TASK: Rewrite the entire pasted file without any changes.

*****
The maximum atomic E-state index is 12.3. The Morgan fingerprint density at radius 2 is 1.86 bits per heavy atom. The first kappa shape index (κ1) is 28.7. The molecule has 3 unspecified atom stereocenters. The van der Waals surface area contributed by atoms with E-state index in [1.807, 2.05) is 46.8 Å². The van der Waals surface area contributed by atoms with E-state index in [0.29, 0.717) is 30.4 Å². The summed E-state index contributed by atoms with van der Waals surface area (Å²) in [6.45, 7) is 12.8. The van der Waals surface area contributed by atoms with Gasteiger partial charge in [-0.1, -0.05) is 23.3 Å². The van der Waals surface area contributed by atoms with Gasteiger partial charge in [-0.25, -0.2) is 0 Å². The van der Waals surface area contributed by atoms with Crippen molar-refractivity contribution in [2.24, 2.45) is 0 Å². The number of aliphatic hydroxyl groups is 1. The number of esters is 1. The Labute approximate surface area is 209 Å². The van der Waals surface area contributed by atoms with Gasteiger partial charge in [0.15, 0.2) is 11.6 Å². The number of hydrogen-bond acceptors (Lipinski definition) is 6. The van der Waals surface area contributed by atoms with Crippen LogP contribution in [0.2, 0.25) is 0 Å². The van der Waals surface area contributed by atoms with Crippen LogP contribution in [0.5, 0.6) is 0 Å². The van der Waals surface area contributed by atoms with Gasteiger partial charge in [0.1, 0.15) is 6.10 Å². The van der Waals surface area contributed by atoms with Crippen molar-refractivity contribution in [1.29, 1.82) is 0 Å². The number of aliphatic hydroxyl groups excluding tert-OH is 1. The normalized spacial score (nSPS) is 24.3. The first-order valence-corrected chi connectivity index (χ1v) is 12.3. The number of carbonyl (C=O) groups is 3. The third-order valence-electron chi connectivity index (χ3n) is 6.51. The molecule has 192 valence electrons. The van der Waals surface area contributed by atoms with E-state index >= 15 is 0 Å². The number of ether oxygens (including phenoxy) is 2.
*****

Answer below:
The maximum atomic E-state index is 12.3. The Morgan fingerprint density at radius 2 is 1.86 bits per heavy atom. The first kappa shape index (κ1) is 28.7. The molecule has 3 unspecified atom stereocenters. The van der Waals surface area contributed by atoms with E-state index in [1.807, 2.05) is 46.8 Å². The van der Waals surface area contributed by atoms with E-state index in [0.29, 0.717) is 30.4 Å². The summed E-state index contributed by atoms with van der Waals surface area (Å²) in [6.45, 7) is 12.8. The van der Waals surface area contributed by atoms with Gasteiger partial charge in [-0.1, -0.05) is 23.3 Å². The van der Waals surface area contributed by atoms with Gasteiger partial charge in [-0.25, -0.2) is 0 Å². The van der Waals surface area contributed by atoms with Crippen molar-refractivity contribution in [2.24, 2.45) is 0 Å². The number of aliphatic hydroxyl groups is 1. The number of esters is 1. The Labute approximate surface area is 209 Å². The van der Waals surface area contributed by atoms with Gasteiger partial charge in [0.15, 0.2) is 11.6 Å². The number of hydrogen-bond acceptors (Lipinski definition) is 6. The van der Waals surface area contributed by atoms with Crippen LogP contribution in [0.2, 0.25) is 0 Å². The van der Waals surface area contributed by atoms with Crippen LogP contribution in [0.5, 0.6) is 0 Å². The van der Waals surface area contributed by atoms with Gasteiger partial charge in [0.1, 0.15) is 6.10 Å². The van der Waals surface area contributed by atoms with Crippen molar-refractivity contribution in [1.29, 1.82) is 0 Å². The number of aliphatic hydroxyl groups excluding tert-OH is 1. The normalized spacial score (nSPS) is 24.3. The first-order valence-corrected chi connectivity index (χ1v) is 12.3. The number of carbonyl (C=O) groups is 3. The third-order valence-electron chi connectivity index (χ3n) is 6.51. The molecule has 192 valence electrons. The van der Waals surface area contributed by atoms with E-state index >= 15 is 0 Å². The number of ether oxygens (including phenoxy) is 2.